Kevin Young was born on November 8, 1970, in Lincoln, Nebraska. He received his BA from Harvard University in 1992, where he studied poetry with Lucie Brock-Broido and Seamus Heaney, and his MFA in creative writing from Brown University in 1996.
Young’s poetry collections include Stones (Alfred A. Knopf, 2021), which was shortlisted for the T. S. Eliot Prize; Brown (Alfred A. Knopf, 2018); Book of Hours (Alfred A. Knopf, 2014), winner of the 2015 Lenore Marshall Poetry Prize from the Academy of American Poets, given for the most outstanding book of poetry published in the United States each year; To Repel Ghosts (Zoland Books, 2001), which was a finalist for the James Laughlin Award; and Most Way Home (Steerforth, 1995), selected for the National Poetry Series and winner of the Zacharis First Books Award from Ploughshares.
About Book of Hours, judge A. Van Jordan wrote:
As if walking through a gallery of grief, reverie, and transcendence, Kevin Young’s Book of Hours exemplifies what poetry can do in the world when language works at its full power. The poems in this collection hold emotion taut on each line while allowing for the nimbleness of language to drape over them, bringing tension between the heart and the mind, as Young consistently surprises us with profound elegance. Kevin Young is a master poet who has offered us a transformative curation of life, death and the ways in which we deal with it all in Book of Hours.
Young’s book of nonfiction Bunk: The Rise of Hoaxes, Humbug, Plagiarists, Phonies, Post-Facts, and Fake News (Graywolf Press, 2017) was longlisted for the National Book Award. He has also edited several anthologies, including African American Poetry 1770–2020: 250 Years of Struggle & Song (Library of America, 2020); The Art of Losing: Poems of Grief and Healing (Bloomsbury, 2010); Blues Poems (Everyman’s Library, 2003); and Giant Steps: The New Generation of African American Writers (2000), as well as a selected volume of poems by John Berryman for Library of America. He is also the author of The Grey Album: On the Blackness of Blackness (Graywolf Press, 2012), winner of the Graywolf Nonfiction Prize and the PEN Open Award.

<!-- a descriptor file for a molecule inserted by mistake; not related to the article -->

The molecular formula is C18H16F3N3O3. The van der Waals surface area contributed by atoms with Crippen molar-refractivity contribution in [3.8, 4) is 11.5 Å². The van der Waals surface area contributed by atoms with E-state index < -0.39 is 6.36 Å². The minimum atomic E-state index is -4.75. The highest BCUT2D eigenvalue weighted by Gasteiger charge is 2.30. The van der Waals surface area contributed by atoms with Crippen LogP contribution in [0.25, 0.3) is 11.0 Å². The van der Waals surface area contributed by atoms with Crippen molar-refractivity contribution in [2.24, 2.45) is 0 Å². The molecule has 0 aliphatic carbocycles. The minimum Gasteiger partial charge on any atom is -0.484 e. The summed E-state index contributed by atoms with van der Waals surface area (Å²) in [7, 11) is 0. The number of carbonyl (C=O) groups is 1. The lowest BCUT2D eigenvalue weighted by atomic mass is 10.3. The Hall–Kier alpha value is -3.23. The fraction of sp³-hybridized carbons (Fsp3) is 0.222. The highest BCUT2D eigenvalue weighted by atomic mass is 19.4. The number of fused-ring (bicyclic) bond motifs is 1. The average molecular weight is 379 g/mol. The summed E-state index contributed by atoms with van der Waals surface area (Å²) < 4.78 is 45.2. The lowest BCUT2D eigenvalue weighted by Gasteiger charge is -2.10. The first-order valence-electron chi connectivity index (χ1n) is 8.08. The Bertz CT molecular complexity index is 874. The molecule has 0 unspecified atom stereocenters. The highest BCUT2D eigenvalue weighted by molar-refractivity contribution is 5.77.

About Young’s work, the poet Lucille Clifton said, “This poet’s gift of storytelling and understanding of the music inherent in the oral tradition of language recreates for us an inner history which is compelling and authentic and American.”
Young’s other awards and honors include a Stegner Fellowship in Poetry at Stanford University, a Guggenheim Foundation Fellowship, a MacDowell Colony Fellowship, and a National Endowment for the Arts fellowship.
Young has taught at the University of Georgia, Indiana University, and Emory University, where he was the Charles Howard Candler Professor of Creative Writing and English and curator of literary collections at the Raymond Danowski Poetry Library. In 2020, Young was elected a Chancellor of the Academy of American Poets. He was the director of the New York Public Library’s Schomburg Center for Research in Black Culture and currently serves as the poetry editor of The New Yorker. He is also currently the director of the National Museum of African American History and Culture (NMAAHC).